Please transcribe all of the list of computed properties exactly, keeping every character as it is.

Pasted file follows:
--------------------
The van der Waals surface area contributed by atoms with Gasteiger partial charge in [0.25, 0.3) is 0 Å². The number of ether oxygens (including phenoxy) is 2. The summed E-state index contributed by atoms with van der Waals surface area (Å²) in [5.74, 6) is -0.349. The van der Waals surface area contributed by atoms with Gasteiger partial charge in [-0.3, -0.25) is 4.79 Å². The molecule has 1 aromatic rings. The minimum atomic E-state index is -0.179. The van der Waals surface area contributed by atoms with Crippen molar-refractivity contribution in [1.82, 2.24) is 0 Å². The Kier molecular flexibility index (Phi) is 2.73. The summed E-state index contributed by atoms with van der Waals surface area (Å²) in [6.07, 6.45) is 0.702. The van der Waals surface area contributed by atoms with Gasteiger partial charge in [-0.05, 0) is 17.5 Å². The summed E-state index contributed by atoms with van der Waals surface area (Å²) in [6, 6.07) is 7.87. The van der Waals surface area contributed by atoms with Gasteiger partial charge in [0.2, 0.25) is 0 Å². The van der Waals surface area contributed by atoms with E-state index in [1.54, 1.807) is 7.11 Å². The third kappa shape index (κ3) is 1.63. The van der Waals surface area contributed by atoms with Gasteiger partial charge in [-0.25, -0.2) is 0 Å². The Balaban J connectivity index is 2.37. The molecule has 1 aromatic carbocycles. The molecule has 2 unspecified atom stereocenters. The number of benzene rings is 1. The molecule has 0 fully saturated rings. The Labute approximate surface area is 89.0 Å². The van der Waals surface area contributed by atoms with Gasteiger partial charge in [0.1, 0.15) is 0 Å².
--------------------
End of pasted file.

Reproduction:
The van der Waals surface area contributed by atoms with Gasteiger partial charge in [0.25, 0.3) is 0 Å². The number of ether oxygens (including phenoxy) is 2. The summed E-state index contributed by atoms with van der Waals surface area (Å²) in [5.74, 6) is -0.349. The van der Waals surface area contributed by atoms with Gasteiger partial charge in [-0.3, -0.25) is 4.79 Å². The molecule has 1 aromatic rings. The minimum atomic E-state index is -0.179. The van der Waals surface area contributed by atoms with Crippen molar-refractivity contribution in [1.82, 2.24) is 0 Å². The Kier molecular flexibility index (Phi) is 2.73. The summed E-state index contributed by atoms with van der Waals surface area (Å²) in [6.07, 6.45) is 0.702. The van der Waals surface area contributed by atoms with Gasteiger partial charge in [-0.05, 0) is 17.5 Å². The summed E-state index contributed by atoms with van der Waals surface area (Å²) in [6, 6.07) is 7.87. The van der Waals surface area contributed by atoms with Gasteiger partial charge in [0.2, 0.25) is 0 Å². The van der Waals surface area contributed by atoms with E-state index in [1.54, 1.807) is 7.11 Å². The third kappa shape index (κ3) is 1.63. The van der Waals surface area contributed by atoms with Gasteiger partial charge in [-0.25, -0.2) is 0 Å². The Balaban J connectivity index is 2.37. The molecule has 1 aromatic carbocycles. The molecule has 2 unspecified atom stereocenters. The number of benzene rings is 1. The molecule has 0 fully saturated rings. The Labute approximate surface area is 89.0 Å². The van der Waals surface area contributed by atoms with Gasteiger partial charge in [0.1, 0.15) is 0 Å².